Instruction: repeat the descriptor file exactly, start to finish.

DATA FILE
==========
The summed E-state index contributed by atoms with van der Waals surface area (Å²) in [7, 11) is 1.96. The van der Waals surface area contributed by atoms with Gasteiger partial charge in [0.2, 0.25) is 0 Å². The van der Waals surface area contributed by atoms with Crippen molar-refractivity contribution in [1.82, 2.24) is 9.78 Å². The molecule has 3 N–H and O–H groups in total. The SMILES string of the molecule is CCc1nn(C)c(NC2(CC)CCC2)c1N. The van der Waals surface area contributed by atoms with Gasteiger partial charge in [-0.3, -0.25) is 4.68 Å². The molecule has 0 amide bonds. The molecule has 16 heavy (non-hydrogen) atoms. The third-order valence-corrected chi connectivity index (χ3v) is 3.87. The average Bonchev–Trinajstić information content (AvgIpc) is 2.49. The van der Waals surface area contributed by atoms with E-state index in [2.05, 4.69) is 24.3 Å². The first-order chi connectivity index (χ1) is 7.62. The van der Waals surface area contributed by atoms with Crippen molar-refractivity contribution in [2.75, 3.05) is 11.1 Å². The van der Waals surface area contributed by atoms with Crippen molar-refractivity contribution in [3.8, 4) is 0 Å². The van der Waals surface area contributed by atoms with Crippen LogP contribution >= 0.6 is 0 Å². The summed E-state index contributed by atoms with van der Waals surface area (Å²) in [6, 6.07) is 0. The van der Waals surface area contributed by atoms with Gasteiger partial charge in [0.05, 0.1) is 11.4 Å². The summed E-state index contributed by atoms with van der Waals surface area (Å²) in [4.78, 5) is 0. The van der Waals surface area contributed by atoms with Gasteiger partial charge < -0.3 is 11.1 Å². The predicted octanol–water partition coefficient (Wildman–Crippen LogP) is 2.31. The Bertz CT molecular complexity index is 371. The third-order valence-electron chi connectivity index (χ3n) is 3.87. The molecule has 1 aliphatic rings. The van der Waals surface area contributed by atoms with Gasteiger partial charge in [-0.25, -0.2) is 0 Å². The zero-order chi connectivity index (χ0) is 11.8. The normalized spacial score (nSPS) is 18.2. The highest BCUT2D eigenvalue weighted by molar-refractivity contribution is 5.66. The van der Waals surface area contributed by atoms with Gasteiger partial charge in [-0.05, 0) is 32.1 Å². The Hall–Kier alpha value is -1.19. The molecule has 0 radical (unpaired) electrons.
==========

The summed E-state index contributed by atoms with van der Waals surface area (Å²) in [7, 11) is 1.96. The van der Waals surface area contributed by atoms with Gasteiger partial charge in [0.2, 0.25) is 0 Å². The van der Waals surface area contributed by atoms with Crippen molar-refractivity contribution in [1.82, 2.24) is 9.78 Å². The molecule has 3 N–H and O–H groups in total. The SMILES string of the molecule is CCc1nn(C)c(NC2(CC)CCC2)c1N. The van der Waals surface area contributed by atoms with Gasteiger partial charge in [-0.3, -0.25) is 4.68 Å². The molecule has 0 amide bonds. The molecule has 16 heavy (non-hydrogen) atoms. The third-order valence-corrected chi connectivity index (χ3v) is 3.87. The average Bonchev–Trinajstić information content (AvgIpc) is 2.49. The van der Waals surface area contributed by atoms with E-state index in [2.05, 4.69) is 24.3 Å². The first-order chi connectivity index (χ1) is 7.62. The van der Waals surface area contributed by atoms with Crippen molar-refractivity contribution in [2.75, 3.05) is 11.1 Å². The van der Waals surface area contributed by atoms with Crippen molar-refractivity contribution in [3.8, 4) is 0 Å². The van der Waals surface area contributed by atoms with Crippen LogP contribution >= 0.6 is 0 Å². The summed E-state index contributed by atoms with van der Waals surface area (Å²) in [6, 6.07) is 0. The van der Waals surface area contributed by atoms with Gasteiger partial charge in [0.05, 0.1) is 11.4 Å². The summed E-state index contributed by atoms with van der Waals surface area (Å²) in [4.78, 5) is 0. The van der Waals surface area contributed by atoms with Gasteiger partial charge < -0.3 is 11.1 Å². The predicted octanol–water partition coefficient (Wildman–Crippen LogP) is 2.31. The Bertz CT molecular complexity index is 371. The third-order valence-electron chi connectivity index (χ3n) is 3.87. The molecule has 1 aliphatic rings. The van der Waals surface area contributed by atoms with Gasteiger partial charge in [-0.25, -0.2) is 0 Å². The zero-order chi connectivity index (χ0) is 11.8. The normalized spacial score (nSPS) is 18.2. The highest BCUT2D eigenvalue weighted by molar-refractivity contribution is 5.66. The van der Waals surface area contributed by atoms with Gasteiger partial charge in [-0.05, 0) is 32.1 Å². The Hall–Kier alpha value is -1.19. The molecule has 0 radical (unpaired) electrons.